We're sorry, but the page you were seeking does not exist. It may have been moved or expired. Perhaps our search engine can help.
ANCHORAGE - State conservation officials plan to monitor the water quality off Unalaska Island to find out whether fuel spilled from a grounded freighter will affect Bering Sea fisheries scheduled to open next month.
Makushin and Skan bays are home to a tanner crab fishery scheduled to open Jan. 15. The 738-foot Selendang Ayu broke in half near those bays after running aground Dec. 8.
An unknown amount of fuel and soybeans have spilled out of the ship's remains, darkening the sea and washing ashore.
Pacific cod and Bering Sea snow crab fisheries are also scheduled to open after the new year, and could be affected by the heavy bunker oil and diesel that has spilled from the vessel, officials said.
Gary Folley of the state Department of Environmental Conservation said officials will collect information on where the fishing fleets operate, determine the potential for impact and analyze water samples daily.
"We want to establish what we need to worry about," Folley said from Dutch Harbor on Saturday.
The Division of Commercial Fisheries has the authority to change the opening of the fisheries if a problem is found, Folley said.
The tanner crab fishery could be directly affected because of its proximity to the grounded freighter. The snow crab fishery, while in the Pribilof Islands, could also be affected because the fleet sails out of Dutch Harbor.
Fishing vessels pump seawater into their cargo holds to keep their catch fresh, meaning the crabs could be effected by the spill when the boats move through those waters on their return to Dutch Harbor, Folley said.
The deadline for the East Aleutian District tanner fishery registration is Dec. 27. Division of Commercial Fisheries officials should make a decision on whether to go ahead with the scheduled opening at that time, Folley said.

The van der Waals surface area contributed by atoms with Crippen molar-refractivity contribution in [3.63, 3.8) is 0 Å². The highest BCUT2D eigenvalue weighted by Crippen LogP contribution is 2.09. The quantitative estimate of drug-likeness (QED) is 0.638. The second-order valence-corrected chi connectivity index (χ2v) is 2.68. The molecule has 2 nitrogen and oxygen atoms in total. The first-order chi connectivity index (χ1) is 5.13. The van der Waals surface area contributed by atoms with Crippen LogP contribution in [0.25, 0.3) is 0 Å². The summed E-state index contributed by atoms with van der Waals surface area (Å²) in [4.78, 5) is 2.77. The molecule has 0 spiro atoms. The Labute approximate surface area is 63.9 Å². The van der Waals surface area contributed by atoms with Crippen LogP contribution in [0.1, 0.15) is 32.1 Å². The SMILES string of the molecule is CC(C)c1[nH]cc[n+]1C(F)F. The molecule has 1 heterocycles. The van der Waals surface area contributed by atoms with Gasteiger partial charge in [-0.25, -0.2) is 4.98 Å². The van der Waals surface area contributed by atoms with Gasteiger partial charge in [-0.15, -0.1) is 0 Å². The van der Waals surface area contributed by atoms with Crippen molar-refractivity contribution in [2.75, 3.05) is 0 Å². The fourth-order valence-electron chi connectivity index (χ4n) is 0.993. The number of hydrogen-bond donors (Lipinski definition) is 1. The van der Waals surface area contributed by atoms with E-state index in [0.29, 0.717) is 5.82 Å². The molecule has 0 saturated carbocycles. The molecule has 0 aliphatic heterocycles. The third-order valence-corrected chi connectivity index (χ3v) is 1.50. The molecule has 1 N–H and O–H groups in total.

Commercial fisheries officials in Juneau and Kodiak could not be reached on Saturday.
The Makushin Bay tanner crab fishery's number of new-shell legal male crabs has doubled since 2003, and the division's guideline harvest level for the 2005 season is 171,453 pounds, according to a Division of Commercial Fisheries release.
Seventeen fishing vessels have already pre-registered for the season.
Bad weather delayed flights over the wreckage of the Selendang Ayu on Saturday, and officials were unable to determine whether additional fuel had spilled, said Howard Hile of Gallagher Marine Services, hired by ship operator IMC Group to lead the company's response.
The rough weather also delayed attempts to clean the shoreline of Skan Bay, although officials hoped to take advantage of a break in the weather to begin operations along the shore of Humpback Bay, Hile said.
Spill responders last week started shoreline cleanup operations by spraying jets of low pressure water to direct the oil away from the vegetation, but have been hampered by conditions the past two days.
U.S. Fish and Wildlife Service officials say field reports show there are significant numbers of bird carcasses covered with oil on the shore of Skan Bay. Many of the carcasses have been eaten by gulls or bald eagles.
The number of carcasses won't be known until the weather clears enough for biologists to go ashore, according to the Fish and Wildlife Service.
A storm and gale warning has been issued for the Eastern Aleutians for Sunday, according to the National Weather Service, with winds later in the week forecast to gust higher than 50 knots and seas higher than 25 feet.
Officials were considering anchoring the response vessels for safety.
Responders on Saturday also were unable to board the remains of the Selendang Ayu. A lightering team has been hired to remove fuel from the stern of the freighter by pumping it into 2,000-gallon containers and transporting it by heavy-lift helicopter.
The bow section was determined to be unsafe for a similar operation, but officials say the team will examine whether the fuel there can be removed another way.